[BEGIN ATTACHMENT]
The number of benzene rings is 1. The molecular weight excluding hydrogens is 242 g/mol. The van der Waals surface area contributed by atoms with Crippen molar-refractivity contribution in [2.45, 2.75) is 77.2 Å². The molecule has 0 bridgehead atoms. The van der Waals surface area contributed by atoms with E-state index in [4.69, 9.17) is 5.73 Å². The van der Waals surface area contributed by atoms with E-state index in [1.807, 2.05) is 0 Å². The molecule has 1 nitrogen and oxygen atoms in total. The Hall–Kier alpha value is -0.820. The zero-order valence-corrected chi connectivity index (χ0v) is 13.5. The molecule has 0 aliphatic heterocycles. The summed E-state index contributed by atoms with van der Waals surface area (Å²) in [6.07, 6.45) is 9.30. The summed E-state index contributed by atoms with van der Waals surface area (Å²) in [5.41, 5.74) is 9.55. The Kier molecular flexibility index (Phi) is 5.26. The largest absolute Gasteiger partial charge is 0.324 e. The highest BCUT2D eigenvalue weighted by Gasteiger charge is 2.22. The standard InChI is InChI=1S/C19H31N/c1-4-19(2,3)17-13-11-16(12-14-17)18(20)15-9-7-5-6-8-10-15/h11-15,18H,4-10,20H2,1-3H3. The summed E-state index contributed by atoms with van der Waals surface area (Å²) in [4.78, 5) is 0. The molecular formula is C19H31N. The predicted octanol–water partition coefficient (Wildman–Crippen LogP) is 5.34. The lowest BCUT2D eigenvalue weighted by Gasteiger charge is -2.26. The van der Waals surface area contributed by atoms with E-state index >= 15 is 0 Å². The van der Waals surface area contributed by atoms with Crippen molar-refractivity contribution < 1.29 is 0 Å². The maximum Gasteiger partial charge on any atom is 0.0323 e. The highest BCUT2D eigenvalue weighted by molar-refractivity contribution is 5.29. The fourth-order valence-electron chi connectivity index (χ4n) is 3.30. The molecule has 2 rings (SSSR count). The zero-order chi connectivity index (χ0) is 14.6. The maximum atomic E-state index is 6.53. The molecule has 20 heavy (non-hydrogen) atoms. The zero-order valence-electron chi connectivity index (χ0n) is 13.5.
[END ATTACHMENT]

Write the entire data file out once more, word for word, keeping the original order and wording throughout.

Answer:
The number of benzene rings is 1. The molecular weight excluding hydrogens is 242 g/mol. The van der Waals surface area contributed by atoms with Crippen molar-refractivity contribution in [2.45, 2.75) is 77.2 Å². The molecule has 0 bridgehead atoms. The van der Waals surface area contributed by atoms with E-state index in [4.69, 9.17) is 5.73 Å². The van der Waals surface area contributed by atoms with E-state index in [1.807, 2.05) is 0 Å². The molecule has 1 nitrogen and oxygen atoms in total. The Hall–Kier alpha value is -0.820. The zero-order valence-corrected chi connectivity index (χ0v) is 13.5. The molecule has 0 aliphatic heterocycles. The summed E-state index contributed by atoms with van der Waals surface area (Å²) in [6.07, 6.45) is 9.30. The summed E-state index contributed by atoms with van der Waals surface area (Å²) in [5.41, 5.74) is 9.55. The Kier molecular flexibility index (Phi) is 5.26. The largest absolute Gasteiger partial charge is 0.324 e. The highest BCUT2D eigenvalue weighted by Gasteiger charge is 2.22. The standard InChI is InChI=1S/C19H31N/c1-4-19(2,3)17-13-11-16(12-14-17)18(20)15-9-7-5-6-8-10-15/h11-15,18H,4-10,20H2,1-3H3. The summed E-state index contributed by atoms with van der Waals surface area (Å²) in [4.78, 5) is 0. The molecular formula is C19H31N. The predicted octanol–water partition coefficient (Wildman–Crippen LogP) is 5.34. The lowest BCUT2D eigenvalue weighted by Gasteiger charge is -2.26. The van der Waals surface area contributed by atoms with E-state index >= 15 is 0 Å². The van der Waals surface area contributed by atoms with Crippen molar-refractivity contribution < 1.29 is 0 Å². The maximum Gasteiger partial charge on any atom is 0.0323 e. The highest BCUT2D eigenvalue weighted by molar-refractivity contribution is 5.29. The fourth-order valence-electron chi connectivity index (χ4n) is 3.30. The molecule has 2 rings (SSSR count). The zero-order chi connectivity index (χ0) is 14.6. The maximum atomic E-state index is 6.53. The molecule has 20 heavy (non-hydrogen) atoms. The zero-order valence-electron chi connectivity index (χ0n) is 13.5.